By now it clear that the Afghan President Hamid Karzai has kept his word that there will surely be a political transition in Afghanistan following the elections slated for April 5.
The innuendos by American commentators and media reports, amply supplemented with conspiracy theories by Karzai’s Afghan adversaries, had put a question mark on the sincerity of Karzai’s pledge and had prophesied that he intended to hold on to power for as long as he could. Today, that malicious propaganda stands exposed as canard. The six-week long campaign work for the election by the eleven candidates in the field formally began last weekend.
Meanwhile, the US has decided not to hold any more opinion polls in Afghanistan, ostensibly to give an impression of strict neutrality. But in reality, the US manipulation is shifting into high gear. The launch of former foreign minister Abdullah Abdullah’s election campaign in a blaze of publicity with a high-voltage interview with Christiane Amanpour of the CNN speaks for itself.
The American opinion-makers are creating an impression that Abdullah is the ‘frontrunner’. He is of course media savvy, is close to American think tanks and has a pro-western outlook. From the US viewpoint, Abdullah robustly backs the US-Afghan Bilateral Security Agreement.
However, there are some boulders impeding his victorious march. Abdullah lacks a Pashtun identity and remains unacceptable to the Taliban while his links with hardline elements in India are viewed with suspicion in Pakistan. Equally, there is not only an ethnic polarization in Afghanistan, but also overlapping regional tensions, which makes it difficult for Abdullah to forge a pan-Afghan identity. The recent abortive attempt to assassinate the charismatic leader of western Afghanistan Ismail Khan and the murder of two of Abdullah’s election agents soon after in Herat underscores intra-Tajik tensions. (Ismail Khan is opposing Abdullah in the April election.) Again, the ‘Panjshiri’ camp to which Abdullah belongs is also faction-ridden today.
Having said that, Abdullah makes no bones about sharing the US’ visceral antipathy toward Karzai, and when he runs into the formidable coalition that Karzai has assembled over time, sparks are bound to fly in the coming weeks. This is where the need arises for Washington to cut down Karzai to size.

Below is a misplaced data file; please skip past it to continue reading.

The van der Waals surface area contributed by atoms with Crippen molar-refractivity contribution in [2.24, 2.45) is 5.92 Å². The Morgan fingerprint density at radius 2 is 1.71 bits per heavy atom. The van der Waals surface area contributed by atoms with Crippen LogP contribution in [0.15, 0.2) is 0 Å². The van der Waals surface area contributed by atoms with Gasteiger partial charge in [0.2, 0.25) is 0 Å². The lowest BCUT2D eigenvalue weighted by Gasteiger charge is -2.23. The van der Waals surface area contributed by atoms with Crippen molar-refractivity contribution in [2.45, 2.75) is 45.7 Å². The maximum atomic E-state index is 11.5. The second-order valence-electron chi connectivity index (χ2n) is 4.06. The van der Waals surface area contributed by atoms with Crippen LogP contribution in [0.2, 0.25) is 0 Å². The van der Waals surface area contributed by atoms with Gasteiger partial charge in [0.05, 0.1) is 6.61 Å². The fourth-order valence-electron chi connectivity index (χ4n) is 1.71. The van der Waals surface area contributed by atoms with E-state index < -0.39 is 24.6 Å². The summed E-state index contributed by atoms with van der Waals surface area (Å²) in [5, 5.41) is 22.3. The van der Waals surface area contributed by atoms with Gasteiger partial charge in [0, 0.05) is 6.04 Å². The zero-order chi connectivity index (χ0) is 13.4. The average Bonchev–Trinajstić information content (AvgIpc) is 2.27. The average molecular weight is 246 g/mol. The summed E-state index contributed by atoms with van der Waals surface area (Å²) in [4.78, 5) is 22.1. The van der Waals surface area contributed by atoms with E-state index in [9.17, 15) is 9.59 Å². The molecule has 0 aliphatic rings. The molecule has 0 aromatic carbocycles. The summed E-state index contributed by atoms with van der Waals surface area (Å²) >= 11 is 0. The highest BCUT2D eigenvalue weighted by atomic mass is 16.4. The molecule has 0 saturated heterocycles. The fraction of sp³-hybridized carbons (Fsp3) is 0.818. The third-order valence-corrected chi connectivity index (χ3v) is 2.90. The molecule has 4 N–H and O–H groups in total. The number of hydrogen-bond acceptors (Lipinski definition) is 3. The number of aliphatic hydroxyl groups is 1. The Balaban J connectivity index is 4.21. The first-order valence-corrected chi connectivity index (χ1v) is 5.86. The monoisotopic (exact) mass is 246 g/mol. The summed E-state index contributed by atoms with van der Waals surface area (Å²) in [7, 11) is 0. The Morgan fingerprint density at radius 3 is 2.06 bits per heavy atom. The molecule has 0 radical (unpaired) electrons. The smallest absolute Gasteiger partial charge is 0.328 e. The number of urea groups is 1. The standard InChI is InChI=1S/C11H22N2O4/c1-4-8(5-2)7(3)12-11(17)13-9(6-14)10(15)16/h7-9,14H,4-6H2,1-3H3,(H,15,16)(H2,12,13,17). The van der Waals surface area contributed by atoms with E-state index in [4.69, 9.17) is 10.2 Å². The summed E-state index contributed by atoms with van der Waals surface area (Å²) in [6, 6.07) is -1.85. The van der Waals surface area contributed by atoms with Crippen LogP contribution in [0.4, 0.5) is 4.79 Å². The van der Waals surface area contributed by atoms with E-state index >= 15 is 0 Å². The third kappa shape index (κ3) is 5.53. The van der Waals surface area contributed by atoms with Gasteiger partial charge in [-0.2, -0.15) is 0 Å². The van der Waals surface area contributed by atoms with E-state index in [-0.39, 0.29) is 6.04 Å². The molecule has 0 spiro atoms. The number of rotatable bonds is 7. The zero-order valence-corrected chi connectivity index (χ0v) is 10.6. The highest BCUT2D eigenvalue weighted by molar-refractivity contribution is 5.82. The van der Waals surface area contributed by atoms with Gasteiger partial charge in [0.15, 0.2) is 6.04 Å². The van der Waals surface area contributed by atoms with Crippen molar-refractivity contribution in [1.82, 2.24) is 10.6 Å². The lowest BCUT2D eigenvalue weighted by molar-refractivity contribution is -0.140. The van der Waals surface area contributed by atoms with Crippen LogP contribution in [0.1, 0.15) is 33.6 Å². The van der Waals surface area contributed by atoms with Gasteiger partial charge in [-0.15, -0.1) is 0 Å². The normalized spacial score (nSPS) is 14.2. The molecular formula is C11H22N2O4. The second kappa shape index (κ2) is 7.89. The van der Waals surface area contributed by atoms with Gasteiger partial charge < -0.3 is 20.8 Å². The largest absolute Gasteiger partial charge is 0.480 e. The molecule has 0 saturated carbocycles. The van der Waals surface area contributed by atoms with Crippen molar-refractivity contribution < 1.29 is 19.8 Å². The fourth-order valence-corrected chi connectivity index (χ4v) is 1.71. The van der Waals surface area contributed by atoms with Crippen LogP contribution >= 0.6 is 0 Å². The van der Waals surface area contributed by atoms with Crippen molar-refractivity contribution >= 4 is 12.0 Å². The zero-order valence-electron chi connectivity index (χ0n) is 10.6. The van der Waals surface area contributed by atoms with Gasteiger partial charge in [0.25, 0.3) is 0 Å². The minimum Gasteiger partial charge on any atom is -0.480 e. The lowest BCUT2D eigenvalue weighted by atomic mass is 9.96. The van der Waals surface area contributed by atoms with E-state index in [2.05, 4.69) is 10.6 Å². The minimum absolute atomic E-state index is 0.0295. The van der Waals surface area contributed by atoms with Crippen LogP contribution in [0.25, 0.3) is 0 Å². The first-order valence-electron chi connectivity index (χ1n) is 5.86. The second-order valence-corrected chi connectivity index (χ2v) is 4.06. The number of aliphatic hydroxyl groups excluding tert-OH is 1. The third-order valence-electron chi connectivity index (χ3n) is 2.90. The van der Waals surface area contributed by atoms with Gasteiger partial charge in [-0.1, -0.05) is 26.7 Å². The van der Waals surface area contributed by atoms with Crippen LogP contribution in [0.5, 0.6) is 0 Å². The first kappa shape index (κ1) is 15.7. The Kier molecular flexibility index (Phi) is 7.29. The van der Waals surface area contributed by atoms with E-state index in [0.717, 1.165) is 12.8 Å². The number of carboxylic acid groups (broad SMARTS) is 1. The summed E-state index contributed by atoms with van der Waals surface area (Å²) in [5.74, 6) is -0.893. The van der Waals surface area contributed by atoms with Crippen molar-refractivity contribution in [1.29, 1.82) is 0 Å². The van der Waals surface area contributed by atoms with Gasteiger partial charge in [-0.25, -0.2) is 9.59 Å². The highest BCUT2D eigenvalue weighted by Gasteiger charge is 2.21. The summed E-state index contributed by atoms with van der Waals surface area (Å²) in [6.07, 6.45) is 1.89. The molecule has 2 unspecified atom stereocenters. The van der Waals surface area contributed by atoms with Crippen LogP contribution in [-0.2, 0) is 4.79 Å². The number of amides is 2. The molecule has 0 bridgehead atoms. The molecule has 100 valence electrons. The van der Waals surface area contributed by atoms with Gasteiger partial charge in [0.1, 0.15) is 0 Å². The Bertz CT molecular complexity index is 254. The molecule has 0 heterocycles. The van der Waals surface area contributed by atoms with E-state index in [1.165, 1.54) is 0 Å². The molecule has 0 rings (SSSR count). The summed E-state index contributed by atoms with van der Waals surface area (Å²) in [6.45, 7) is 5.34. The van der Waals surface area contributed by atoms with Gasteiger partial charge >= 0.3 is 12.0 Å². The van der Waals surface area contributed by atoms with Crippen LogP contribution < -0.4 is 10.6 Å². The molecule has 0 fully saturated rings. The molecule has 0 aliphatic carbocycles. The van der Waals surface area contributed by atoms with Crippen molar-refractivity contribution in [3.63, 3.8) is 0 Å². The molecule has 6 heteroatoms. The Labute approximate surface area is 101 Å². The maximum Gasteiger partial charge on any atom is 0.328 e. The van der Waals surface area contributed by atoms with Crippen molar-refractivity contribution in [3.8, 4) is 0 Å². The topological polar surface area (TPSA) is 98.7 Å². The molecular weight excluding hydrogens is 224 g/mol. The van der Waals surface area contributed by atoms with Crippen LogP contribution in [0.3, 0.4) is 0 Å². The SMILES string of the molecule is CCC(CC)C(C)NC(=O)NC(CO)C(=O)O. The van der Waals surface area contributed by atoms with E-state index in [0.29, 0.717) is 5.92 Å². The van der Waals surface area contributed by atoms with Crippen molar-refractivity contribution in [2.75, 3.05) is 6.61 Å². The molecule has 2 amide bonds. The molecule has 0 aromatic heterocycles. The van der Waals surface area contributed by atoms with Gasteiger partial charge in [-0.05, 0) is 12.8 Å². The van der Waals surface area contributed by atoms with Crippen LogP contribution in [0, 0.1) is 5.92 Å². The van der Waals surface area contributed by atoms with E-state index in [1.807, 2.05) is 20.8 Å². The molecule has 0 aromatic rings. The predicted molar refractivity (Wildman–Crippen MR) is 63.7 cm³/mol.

Washington will pull all stops to scatter Karzai’s coalition. Already, a campaign has begun that Karzai has been diabolic in his dealings with the NA. His detractors cite as evidence that the memoirs of former US defence secretary Robert Gates contains reference to a private conversation with Karzai who made an odd remark blaming the ant-Taliban forces in Afghanistan as equally responsible for perpetrating violence in the country. The campaign aims at creating discord within Karzai’s coalition (which includes some powerful personalities who belonged to the NA).
While the controversy is still simmering, Karzai has been dealt a blow by Washington from yet another angle – this time around, undercutting his nascent contacts with the Taliban.
Now, it’s an open secret that Karzai has striven in the recent years to keep a line of communication open to the Taliban despite the absence of any formal peace talks. Karzai’s policy of reconciling the Taliban has not been a spectacular success, but in his reckoning, without accommodating the Taliban in some form of settlement, enduring peace will elude his country and the senseless bloodshed and destruction cannot be ended.